A teardown of Google Keep revealed that Google is testing generative AI in the popular note-taking app. The new Magic Lists feature will allow users to create entire lists on Google Keep with a quick prompt. If rolled out to the public, Google Keep will join the many Google apps that have adopted built-in gen AI recently.
How Google Keep Magic Lists works
Folks over at 9to5Google decompiled the latest version of the Google Keep APK (the package installer for the app). They found strings of code hinting at the upcoming feature “Magic Lists”. Also, they found disclaimers pointing out the possible inaccuracies Google Keep may generate.
The feature works much like the “Help Me Write” button in Google Docs or Gmail. A similar button will likely show up when you create a new note. You enter a prompt, tweak it, and then insert it into your note. Reportedly, it takes at least three words in a prompt to work.
In a way, it’s similar to “List It” included in Google’s AI Test Kitchen — an app that lets the public test emerging AI tech and provide feedback. It works by breaking down topics or objectives into a detailed list of subtasks. You could type “I want to eat healthily,” and it could give you subtasks like “Create a meal plan” or “Take supplements”.
Magic Lists isn’t rolling out yet — in beta or public. However, the following text appears in the code for Google Keep version 5.23.422.03.90: “<string name=”magic_lists_insert”>Insert</string>”.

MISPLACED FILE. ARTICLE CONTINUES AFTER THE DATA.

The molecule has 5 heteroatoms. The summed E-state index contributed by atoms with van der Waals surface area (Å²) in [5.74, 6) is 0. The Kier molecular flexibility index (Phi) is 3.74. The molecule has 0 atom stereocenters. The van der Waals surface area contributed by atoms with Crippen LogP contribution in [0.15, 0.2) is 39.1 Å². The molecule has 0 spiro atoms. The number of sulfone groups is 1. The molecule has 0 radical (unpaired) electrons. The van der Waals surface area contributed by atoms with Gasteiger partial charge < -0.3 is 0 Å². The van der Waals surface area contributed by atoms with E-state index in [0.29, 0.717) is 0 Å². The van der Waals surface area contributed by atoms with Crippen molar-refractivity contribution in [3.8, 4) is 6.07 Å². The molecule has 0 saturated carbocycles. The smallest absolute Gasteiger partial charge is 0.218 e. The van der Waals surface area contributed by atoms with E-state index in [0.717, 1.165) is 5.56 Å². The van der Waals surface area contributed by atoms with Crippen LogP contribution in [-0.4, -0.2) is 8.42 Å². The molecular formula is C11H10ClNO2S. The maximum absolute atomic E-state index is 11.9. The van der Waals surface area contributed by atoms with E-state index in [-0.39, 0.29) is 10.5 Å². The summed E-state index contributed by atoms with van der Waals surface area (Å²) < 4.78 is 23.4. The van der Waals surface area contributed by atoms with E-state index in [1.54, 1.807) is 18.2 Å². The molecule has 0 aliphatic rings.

What ‘Magic Lists’ can do
The feature may or may not make it to the public, considering its potential for bogging down the app. At the same time, Google Keep has always been about capturing ideas quickly, and gen AI will speed things up. You could ask the note-taking app to instantly generate a grocery list with a simple prompt like “groceries for the week”. Magic Lists could also help with daily to-do lists and checklists.
As powerful as Google’s gen AI is, it’s still in its early stages. So, you can expect some prompts to not return any results whatsoever. 9to5Google found this message buried inside the APK file: “<string name=”magic_list_blanket_error_body”>”We are still learning, and can’t help with that.”</string>”.
Secondly, the information and ideas Google Keep produces come with the caveat of inaccuracy and bias. That’s why Google intends to market the feature as a “creative aid” instead of a rigorous assistant or research tool. At any rate, Magic Lists has the potential to automate a lot of boring, repetitive tasks.